eTransit image courtesy of Ford Media
John Goreham's picture

Tesla's New Battery-Electric Mobile Service Van Debuts November 12th - Details

Like Solar City, Tesla has used ICE fleet vehicles for more than a decade. Here's what Tesla will have going forward.
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If you are a Tesla owner, you already know that Tesla uses internal combustion engine-powered vehicles in its sales and service fleet. Despite Tesla's commitment to "breaking the wheel" of global fossil-fuel addiction, the company's many divisions still use carbon-spewing, Earth-frying gas guzzlers to transport its vehicles and to sell to and service its customers. That can soon change if Tesla opts to go electric.

Tesla has favored Ford vehicles in the past for its various sales and service vehicles. Check out a Tesla forum or Facebook club to see the Ford-built ICE vans Tesla is employing now to help Tesla vehicle owners. If Tesla opts to continue to purchase Ford vehicles for its fleet needs, the logical choice going forward would be the E-Transit BEV. It is designed specifically for the duties that Tesla requires, and is about to require much more given the success of the Model 3 sedan and sales success of the Model Y crossovers. Elon Musk has recently committed to expanding its service capacity at "Max speed."

“Commercial vehicles are a critical component to our big bet on electrification,” said Jim Farley, chief operating officer, Ford Motor Company. “As leaders in this space, we are accelerating our plans to create solutions that help businesses run better, starting with our all-electric Transit and F-150. This Ford Transit isn’t just about creating an electric drivetrain. It’s about designing and developing a digital product that propels fleets forward.”

Ford hasn't said much about the E-Transit yet except to tell us that it will be revealed on November 12th, Thursday of next week. Earlier this year, Ford mentioned in a press release that the E-Transit would be a model-year 2022 vehicle, so its first deliveries could start any time in the coming six to nine months. That would seem to jive with Tesla's need for dramatically more service capacity for its rapidly-growing vehicle population in North America and beyond.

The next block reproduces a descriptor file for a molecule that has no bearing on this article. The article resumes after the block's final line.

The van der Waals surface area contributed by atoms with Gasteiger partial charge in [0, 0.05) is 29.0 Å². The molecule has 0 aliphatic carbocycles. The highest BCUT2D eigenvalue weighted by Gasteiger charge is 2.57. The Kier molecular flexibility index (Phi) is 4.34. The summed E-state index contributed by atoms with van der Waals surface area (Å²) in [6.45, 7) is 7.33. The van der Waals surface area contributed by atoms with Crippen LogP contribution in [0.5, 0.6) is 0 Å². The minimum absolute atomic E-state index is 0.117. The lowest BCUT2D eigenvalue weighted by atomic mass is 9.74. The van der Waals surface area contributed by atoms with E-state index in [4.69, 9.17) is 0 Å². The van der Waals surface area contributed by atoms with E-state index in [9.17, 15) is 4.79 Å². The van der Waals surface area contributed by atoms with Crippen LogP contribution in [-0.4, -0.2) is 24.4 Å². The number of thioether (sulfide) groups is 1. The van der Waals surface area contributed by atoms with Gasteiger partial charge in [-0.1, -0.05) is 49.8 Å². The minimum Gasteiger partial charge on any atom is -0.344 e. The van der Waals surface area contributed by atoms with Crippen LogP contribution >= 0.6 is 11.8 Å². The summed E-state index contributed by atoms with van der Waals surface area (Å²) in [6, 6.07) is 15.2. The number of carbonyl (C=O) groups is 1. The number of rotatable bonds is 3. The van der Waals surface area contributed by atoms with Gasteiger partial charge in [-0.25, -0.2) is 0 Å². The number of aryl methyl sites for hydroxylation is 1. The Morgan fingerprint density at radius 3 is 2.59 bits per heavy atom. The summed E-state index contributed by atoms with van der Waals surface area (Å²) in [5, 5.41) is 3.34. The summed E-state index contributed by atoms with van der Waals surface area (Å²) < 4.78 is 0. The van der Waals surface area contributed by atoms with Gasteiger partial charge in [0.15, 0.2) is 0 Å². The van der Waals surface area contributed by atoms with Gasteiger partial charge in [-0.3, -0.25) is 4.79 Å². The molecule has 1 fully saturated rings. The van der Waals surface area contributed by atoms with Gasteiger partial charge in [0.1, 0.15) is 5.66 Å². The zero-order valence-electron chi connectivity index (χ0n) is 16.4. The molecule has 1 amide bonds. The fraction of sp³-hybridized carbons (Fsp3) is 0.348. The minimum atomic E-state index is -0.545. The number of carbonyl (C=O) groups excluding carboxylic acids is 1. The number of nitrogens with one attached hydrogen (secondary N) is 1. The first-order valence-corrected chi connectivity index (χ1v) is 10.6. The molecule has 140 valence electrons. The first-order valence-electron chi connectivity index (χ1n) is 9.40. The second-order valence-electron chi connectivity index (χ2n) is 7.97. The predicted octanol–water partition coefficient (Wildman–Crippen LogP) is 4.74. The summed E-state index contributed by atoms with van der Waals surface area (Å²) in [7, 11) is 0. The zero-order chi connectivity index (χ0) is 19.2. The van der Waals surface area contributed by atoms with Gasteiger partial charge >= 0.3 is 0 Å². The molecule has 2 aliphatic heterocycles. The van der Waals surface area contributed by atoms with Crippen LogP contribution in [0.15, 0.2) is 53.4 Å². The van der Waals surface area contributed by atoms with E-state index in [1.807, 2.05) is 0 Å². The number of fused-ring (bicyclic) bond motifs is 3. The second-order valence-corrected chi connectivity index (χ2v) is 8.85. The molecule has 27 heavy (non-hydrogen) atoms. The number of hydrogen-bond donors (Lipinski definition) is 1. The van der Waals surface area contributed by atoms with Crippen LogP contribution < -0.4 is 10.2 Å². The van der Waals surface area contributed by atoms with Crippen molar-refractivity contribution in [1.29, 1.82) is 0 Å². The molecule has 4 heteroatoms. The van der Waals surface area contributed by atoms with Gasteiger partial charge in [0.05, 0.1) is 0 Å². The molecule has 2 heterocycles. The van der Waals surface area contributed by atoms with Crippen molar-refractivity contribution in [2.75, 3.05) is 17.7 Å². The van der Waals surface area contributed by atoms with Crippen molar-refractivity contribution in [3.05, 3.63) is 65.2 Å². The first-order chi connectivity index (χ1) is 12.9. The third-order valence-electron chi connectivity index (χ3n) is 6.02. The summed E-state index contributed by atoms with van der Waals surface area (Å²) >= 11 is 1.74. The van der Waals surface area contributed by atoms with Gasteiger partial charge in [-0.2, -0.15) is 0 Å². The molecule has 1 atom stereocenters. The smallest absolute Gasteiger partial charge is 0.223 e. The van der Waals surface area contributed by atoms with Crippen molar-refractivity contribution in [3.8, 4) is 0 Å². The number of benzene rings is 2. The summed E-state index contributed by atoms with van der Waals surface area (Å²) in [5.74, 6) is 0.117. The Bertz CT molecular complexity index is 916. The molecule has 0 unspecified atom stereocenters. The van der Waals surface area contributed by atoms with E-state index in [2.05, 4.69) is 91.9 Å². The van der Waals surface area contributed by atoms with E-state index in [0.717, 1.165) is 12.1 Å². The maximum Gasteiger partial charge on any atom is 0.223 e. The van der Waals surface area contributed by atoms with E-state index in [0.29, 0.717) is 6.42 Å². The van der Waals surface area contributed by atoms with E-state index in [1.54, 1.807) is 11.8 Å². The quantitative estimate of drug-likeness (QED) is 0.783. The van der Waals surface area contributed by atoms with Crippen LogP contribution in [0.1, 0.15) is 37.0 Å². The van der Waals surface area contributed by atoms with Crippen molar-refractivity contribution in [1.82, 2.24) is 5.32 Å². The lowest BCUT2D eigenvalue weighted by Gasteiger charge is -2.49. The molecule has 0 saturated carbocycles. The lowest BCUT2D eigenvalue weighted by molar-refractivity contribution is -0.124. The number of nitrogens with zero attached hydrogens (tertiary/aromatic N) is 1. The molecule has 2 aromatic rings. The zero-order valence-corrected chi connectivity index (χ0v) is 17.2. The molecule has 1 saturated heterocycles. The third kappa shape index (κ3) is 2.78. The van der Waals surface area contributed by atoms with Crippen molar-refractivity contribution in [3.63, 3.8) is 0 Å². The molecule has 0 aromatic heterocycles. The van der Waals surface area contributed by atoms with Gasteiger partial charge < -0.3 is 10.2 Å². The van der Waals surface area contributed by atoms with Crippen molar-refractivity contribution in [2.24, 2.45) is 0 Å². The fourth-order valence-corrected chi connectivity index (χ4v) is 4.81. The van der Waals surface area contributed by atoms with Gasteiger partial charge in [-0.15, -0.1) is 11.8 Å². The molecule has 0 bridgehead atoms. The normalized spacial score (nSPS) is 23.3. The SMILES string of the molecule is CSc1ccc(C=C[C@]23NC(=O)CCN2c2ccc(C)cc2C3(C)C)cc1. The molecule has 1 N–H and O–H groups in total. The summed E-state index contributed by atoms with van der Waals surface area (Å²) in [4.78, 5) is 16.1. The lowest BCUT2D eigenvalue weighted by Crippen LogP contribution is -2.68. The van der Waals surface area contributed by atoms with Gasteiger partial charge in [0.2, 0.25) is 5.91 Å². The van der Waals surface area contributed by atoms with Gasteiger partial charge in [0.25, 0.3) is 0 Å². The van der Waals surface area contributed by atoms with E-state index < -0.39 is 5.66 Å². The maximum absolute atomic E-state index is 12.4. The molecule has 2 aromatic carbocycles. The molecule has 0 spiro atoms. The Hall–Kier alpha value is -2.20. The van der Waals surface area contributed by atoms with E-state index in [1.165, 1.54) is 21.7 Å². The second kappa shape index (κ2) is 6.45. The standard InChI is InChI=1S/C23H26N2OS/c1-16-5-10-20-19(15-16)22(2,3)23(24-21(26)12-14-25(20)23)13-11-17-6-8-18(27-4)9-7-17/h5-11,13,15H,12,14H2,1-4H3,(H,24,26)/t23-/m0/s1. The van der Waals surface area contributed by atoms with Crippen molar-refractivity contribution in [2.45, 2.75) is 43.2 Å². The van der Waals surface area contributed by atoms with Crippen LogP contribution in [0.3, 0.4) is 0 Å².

Related Story: Peak Battery Update - Tesla Warns Of Shortage and It's Not Alone

Like all types of electric vehicles, including Tesla's, battery supply capacity and much higher than ICE vehicle costs are likely to be the only limiting factor in Ford's ability to build, sell, and deliver all-electric service vans. Of course, Tesla is in a unique position to both help Ford with its financial challenges and also any battery constraint barriers the company may run into.

Like Amazon's commitment to BEV vans, Tesla would seem to be perfectly positioned to assist Ford in its new electric commercial van launch. Committing to purchasing all of Ford's year-one capacity would be a perfect gesture to kick that off.

Would you prefer that all-electric Tesla move to reducing its reliance on internal combustion engines in its business? If so, tell us if you think Tesla switching to BEV service and sales vehicles would make you a happier fan of the company.

John Goreham is a life-long car nut and recovering engineer. John's focus areas are technology, safety, and green vehicles. In the 1990s, he was part of a team that built a solar-electric vehicle from scratch. His was the role of battery thermal control designer. For 20 years he applied his engineering and sales talents in the high tech world and published numerous articles in technical journals such as Chemical Processing Magazine. In 2008 he retired from that career and dedicated himself to chasing his dream of being an auto writer. In addition to Torque News, John's work has appeared in print in dozens of American newspapers and he provides reviews to many vehicle shopping sites. You can follow John on Twitter, and view his credentials at Linkedin.

Solar City sales vehicle image by John Goreham. Re-use with permission only.


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